Brachycephalic Breeds

What are Brachycephalic Breeds and why are they becoming a huge issue?

Brachycephalic refers to the short noses and flat faces of certain breeds of dog, such as Pugs, French Bulldogs, and Boston Terriers. This has recently become a controversial issue, due to all the health issues these dogs face, as a result of their compacted skeleton.

While at first glance these dogs seem cute and smiley, behind this many of them suffer from health complications. Many of the previously mentioned breeds are prone to Brachycephalic Obstructive Airway Syndrome (BOAS) which can lead to major surgery to open up their airways and nostrils to help them breath.


Why are these breeds prone to such issues?

Dogs with shorter noses have a smaller skeleton but have normal amounts of skin and tissue. In comparison to their stubbed snout these dogs have excessive amounts of skin, which presents itself in rolls and folds on their faces and bodies. While these wrinkles can make the dog seem extremely cute, cuddly and even child-like, they can also result in skin issues such as Skin Fold Dermatitis (skin infections) which may have to be surgically resected (moved back) as they can cause infection and irritation in the folds.

These folds are not just external but can also form inside a dog as well. The build-up of tissue causes a number of obstructions in their airways. As their skeleton is small and short, it makes it especially difficult for these dogs to breathe as they have compressed nasal passages. At the back of dogs' throat, the soft palate (the soft part of the roof of your mouth) can be too long and therefore obstruct their airway, causing laboured breathing and loud "snorting" noises.

The main problem these dogs face are respiratory (breathing) issues. These dogs have shorter muzzles with excess soft tissue. It can cause their tracheas (windpipe) to become deformed and narrowed, and so less oxygen can be taken in. The nostrils are often compromised due to a narrowed shape also known as ‘stenotic nares’.

These breathing issues affect the regulation of temperature. Brachycephalic dogs cannot sweat so control their body temperature largely through panting. Breeds with a longer muzzle cool themselves down faster by drawing in air over the large surface area of the tongue; shorter nosed dogs cannot do this as efficiently. As a result of this, brachycephalic dog breeds are more likely to overheat which can be fatal.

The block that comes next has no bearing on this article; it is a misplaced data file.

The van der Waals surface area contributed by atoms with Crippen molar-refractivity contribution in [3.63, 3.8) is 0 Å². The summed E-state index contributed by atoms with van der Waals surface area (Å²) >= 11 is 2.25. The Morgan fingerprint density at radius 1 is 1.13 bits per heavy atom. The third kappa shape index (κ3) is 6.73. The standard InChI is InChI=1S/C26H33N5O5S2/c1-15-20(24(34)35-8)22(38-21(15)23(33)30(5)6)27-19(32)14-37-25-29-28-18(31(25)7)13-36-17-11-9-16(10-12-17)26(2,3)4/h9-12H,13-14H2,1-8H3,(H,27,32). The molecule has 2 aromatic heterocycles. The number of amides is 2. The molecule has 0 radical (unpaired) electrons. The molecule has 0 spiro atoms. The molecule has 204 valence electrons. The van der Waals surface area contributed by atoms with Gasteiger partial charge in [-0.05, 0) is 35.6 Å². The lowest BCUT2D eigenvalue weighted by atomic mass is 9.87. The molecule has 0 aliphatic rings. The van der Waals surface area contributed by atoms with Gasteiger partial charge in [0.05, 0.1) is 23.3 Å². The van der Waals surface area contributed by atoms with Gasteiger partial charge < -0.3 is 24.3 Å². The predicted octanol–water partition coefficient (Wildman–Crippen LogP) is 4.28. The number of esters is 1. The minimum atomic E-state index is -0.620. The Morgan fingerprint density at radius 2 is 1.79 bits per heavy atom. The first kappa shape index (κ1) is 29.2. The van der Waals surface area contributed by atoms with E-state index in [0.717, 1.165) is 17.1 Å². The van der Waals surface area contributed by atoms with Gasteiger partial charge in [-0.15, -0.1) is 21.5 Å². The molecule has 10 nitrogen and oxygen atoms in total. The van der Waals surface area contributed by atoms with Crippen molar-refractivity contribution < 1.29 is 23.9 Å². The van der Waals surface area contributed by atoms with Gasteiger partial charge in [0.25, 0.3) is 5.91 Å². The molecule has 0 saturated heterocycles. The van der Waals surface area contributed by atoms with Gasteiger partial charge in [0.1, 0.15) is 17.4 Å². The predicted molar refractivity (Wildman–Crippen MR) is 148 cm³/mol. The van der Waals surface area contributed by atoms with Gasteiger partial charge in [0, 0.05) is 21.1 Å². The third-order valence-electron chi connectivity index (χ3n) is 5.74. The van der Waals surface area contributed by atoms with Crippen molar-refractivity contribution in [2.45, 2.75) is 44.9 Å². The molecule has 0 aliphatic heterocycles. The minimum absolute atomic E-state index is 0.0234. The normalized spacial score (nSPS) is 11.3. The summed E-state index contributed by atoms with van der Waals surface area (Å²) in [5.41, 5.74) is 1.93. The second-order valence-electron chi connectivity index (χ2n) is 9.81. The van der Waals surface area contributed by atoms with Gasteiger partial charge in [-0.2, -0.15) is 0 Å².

Pugs are one of the top 10 most popular dog breeds in the UK. The continuation of their selective breeding has become a huge ethical issue. The British Veterinary Association's #breedtobreathe campaign raises awareness about the issues brachycephalic dogs face as a direct result of their breeding. The BVA are spreading the message of how the severe selective breeding process has caused many difficulties for brachycephalic breeds, ensuring that people understand the consequences when deciding to own one.


What do you think the general public can do to raise more awareness about these breeds? We’d love to hear your thoughts!

Written by: Saskia Chelliah


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Check out the below resources to find out more about brachycephalic breeds, selective breeding and the British Veterinary Association!


Brachycephalic Breed Links:

https://www.bva.co.uk/take-action/breed-to-breathe-campaign

https://www.bluecross.org.uk/pet-advice/things-think-about-buying-flat-faced-do

https://www.thekennelclub.org.uk/health/for-owners/brachycephalic-health

https://www.fitzpatrickreferrals.co.uk/soft-tissue-service/brachycephalic-syndrome

https://www.bva.co.uk/news-and-blog/blog-article/breedtobreathe-10-point-plan-for-veterinary-practices

Selective Breeding Links:

https://www.nature.com/scitable/topicpage/genetics-of-dog-breeding-434


BVA Links:

https://www.bva.co.uk/news-and-blog/blog

https://www.bva.co.uk

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